Published on Data Blog

Event: The Future of Price Statistics - Wednesday 30th at 9am EST

This page in:

Join us live online and in-person this Wednesday at 9am in DC for “The Future of Price Statistics: Innovations in Data, Technology and Methods”



World leaders have committed to 17 Sustainable Development Goals (SDGs) to achieve 3 extraordinary things over the next 15 years: end extreme poverty; fight inequality and injustice; and tackle climate change, with a pledge to leave no one behind. To achieve these goals, data of higher quality, reliability, frequency and openness are needed.
Price data play a central role in the statistics needed to measure and inform the SDGs and development policies in general:

  • Policy-makers and economists need good measures of prices to assess progress in developed and developing countries.
  • Consumer price indices are key macroeconomic indicators used to measure inflation and price changes overtime.
  • Poverty analysts require accurate and timely consumer price data to ensure that poverty lines are adjusted for actual changes in the cost of living of poor people.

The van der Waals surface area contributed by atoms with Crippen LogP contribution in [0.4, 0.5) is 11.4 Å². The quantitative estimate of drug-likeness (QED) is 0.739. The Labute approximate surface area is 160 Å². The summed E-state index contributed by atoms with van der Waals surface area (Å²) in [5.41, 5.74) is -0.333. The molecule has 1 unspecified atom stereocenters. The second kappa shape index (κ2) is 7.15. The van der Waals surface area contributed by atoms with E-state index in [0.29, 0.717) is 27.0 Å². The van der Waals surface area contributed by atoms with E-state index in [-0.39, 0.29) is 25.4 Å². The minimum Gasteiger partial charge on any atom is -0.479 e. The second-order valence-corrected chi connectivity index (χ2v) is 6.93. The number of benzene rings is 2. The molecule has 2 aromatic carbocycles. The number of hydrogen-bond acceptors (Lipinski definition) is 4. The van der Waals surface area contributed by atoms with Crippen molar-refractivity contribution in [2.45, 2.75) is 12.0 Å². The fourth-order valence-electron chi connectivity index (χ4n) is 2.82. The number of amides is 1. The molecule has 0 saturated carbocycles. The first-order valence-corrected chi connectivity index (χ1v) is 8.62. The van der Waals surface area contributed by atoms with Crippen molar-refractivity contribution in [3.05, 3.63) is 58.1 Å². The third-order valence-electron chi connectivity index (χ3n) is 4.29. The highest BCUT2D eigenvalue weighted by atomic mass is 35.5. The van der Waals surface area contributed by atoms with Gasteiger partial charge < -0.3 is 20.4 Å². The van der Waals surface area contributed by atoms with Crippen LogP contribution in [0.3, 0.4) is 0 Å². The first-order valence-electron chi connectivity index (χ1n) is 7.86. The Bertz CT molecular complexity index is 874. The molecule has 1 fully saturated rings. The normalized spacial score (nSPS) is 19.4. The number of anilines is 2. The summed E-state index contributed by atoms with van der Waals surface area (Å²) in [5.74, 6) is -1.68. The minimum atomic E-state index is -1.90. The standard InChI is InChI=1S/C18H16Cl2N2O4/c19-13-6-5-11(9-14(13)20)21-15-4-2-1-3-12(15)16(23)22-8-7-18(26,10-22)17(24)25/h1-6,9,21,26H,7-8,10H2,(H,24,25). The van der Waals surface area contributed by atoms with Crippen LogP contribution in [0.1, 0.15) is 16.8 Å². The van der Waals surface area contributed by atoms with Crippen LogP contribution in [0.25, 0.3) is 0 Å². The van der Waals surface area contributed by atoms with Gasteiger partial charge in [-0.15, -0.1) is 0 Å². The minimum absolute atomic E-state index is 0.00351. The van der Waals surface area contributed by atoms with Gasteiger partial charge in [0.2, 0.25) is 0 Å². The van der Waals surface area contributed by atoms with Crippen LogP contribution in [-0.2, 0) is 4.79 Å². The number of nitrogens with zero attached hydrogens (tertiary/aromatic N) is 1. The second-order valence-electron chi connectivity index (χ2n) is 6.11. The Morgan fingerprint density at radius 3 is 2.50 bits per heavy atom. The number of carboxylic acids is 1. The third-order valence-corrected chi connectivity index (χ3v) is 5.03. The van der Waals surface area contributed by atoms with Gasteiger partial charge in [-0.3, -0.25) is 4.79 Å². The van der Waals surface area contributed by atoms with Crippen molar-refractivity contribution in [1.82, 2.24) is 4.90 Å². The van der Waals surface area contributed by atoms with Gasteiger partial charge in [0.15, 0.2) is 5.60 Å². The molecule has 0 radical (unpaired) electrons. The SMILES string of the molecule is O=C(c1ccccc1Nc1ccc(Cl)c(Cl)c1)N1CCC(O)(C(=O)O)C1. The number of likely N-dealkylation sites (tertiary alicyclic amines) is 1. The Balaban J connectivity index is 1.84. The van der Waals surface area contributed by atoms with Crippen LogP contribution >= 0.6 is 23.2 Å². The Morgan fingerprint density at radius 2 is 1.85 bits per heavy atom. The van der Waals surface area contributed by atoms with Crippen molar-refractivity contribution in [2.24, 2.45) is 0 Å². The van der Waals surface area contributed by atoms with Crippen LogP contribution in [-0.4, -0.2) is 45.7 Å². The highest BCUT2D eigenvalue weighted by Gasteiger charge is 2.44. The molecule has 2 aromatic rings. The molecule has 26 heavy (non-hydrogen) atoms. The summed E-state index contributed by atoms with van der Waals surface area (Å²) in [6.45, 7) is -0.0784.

• Key macro- and micro-applications further require price data across space and sub-national price statistics are also essential for generating accurate spatial measures of poverty.
  • Purchasing power parity estimates are essential for accurate estimates of volume measures of economic activity and for comparing standards of living across countries.

The extensive demand for reliable, frequent and open price data, combined with the limited availability of such data, has prompted the search for alternative ways to collect and disseminate price data through leveraging innovations in technology, new data sources and methods.
This half-day seminar is organized in the wake of the September 2015 United Nations General Assembly that saw the historic ratification of the 2030 Agenda for Sustainable Development, and the World Bank commitment to increase the availability and use of high-quality, timely and reliable price data, and boost capacity in developing countries to do the same over the next 15 years.
The seminar focuses on how technological advancements and new data sources and methods can be used to generate a fuller range of price statistics to better measure economic activity. Seminar participants include national statistical offices, private sector, international institutions, and academia.
Join us for this lively discussion on the challenges and opportunities for leveraging the global data revolution to guide the future of price statistics!


Maurice Nsabimana

Statistician, Development Data Group

Join the Conversation

The content of this field is kept private and will not be shown publicly
Remaining characters: 1000